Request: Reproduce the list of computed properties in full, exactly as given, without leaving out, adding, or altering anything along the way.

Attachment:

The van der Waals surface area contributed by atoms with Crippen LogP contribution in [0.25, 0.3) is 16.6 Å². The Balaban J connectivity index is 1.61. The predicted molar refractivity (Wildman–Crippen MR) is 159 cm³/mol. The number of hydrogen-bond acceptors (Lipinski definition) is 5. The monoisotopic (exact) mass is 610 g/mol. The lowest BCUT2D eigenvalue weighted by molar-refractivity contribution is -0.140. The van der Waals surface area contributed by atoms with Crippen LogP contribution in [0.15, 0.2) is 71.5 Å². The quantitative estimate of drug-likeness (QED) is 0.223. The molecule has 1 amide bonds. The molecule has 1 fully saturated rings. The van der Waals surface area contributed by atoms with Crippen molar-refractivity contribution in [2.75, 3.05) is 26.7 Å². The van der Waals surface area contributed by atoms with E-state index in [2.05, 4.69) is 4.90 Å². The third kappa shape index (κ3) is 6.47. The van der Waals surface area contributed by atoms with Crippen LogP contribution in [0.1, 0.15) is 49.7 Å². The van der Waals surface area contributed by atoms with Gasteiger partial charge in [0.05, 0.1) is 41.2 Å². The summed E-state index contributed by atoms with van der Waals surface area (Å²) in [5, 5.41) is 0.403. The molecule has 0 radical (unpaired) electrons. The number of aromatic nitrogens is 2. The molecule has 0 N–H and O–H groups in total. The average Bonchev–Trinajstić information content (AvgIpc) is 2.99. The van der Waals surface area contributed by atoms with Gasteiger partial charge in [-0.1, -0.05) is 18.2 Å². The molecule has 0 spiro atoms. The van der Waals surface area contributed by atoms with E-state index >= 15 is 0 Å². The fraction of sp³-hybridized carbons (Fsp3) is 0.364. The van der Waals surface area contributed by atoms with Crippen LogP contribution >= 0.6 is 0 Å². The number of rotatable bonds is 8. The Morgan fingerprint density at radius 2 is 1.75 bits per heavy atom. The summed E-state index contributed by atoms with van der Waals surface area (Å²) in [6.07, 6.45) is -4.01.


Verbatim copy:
The van der Waals surface area contributed by atoms with Crippen LogP contribution in [0.25, 0.3) is 16.6 Å². The Balaban J connectivity index is 1.61. The predicted molar refractivity (Wildman–Crippen MR) is 159 cm³/mol. The number of hydrogen-bond acceptors (Lipinski definition) is 5. The monoisotopic (exact) mass is 610 g/mol. The lowest BCUT2D eigenvalue weighted by molar-refractivity contribution is -0.140. The van der Waals surface area contributed by atoms with Crippen LogP contribution in [0.15, 0.2) is 71.5 Å². The quantitative estimate of drug-likeness (QED) is 0.223. The molecule has 1 amide bonds. The molecule has 1 fully saturated rings. The van der Waals surface area contributed by atoms with Crippen molar-refractivity contribution in [2.75, 3.05) is 26.7 Å². The van der Waals surface area contributed by atoms with E-state index in [2.05, 4.69) is 4.90 Å². The third kappa shape index (κ3) is 6.47. The van der Waals surface area contributed by atoms with Crippen LogP contribution in [0.1, 0.15) is 49.7 Å². The van der Waals surface area contributed by atoms with Gasteiger partial charge in [0.05, 0.1) is 41.2 Å². The summed E-state index contributed by atoms with van der Waals surface area (Å²) in [5, 5.41) is 0.403. The molecule has 0 radical (unpaired) electrons. The number of aromatic nitrogens is 2. The molecule has 0 N–H and O–H groups in total. The average Bonchev–Trinajstić information content (AvgIpc) is 2.99. The van der Waals surface area contributed by atoms with Gasteiger partial charge in [-0.1, -0.05) is 18.2 Å². The molecule has 0 spiro atoms. The van der Waals surface area contributed by atoms with E-state index >= 15 is 0 Å². The fraction of sp³-hybridized carbons (Fsp3) is 0.364. The van der Waals surface area contributed by atoms with Crippen LogP contribution >= 0.6 is 0 Å². The number of rotatable bonds is 8. The Morgan fingerprint density at radius 2 is 1.75 bits per heavy atom. The summed E-state index contributed by atoms with van der Waals surface area (Å²) in [6.07, 6.45) is -4.01.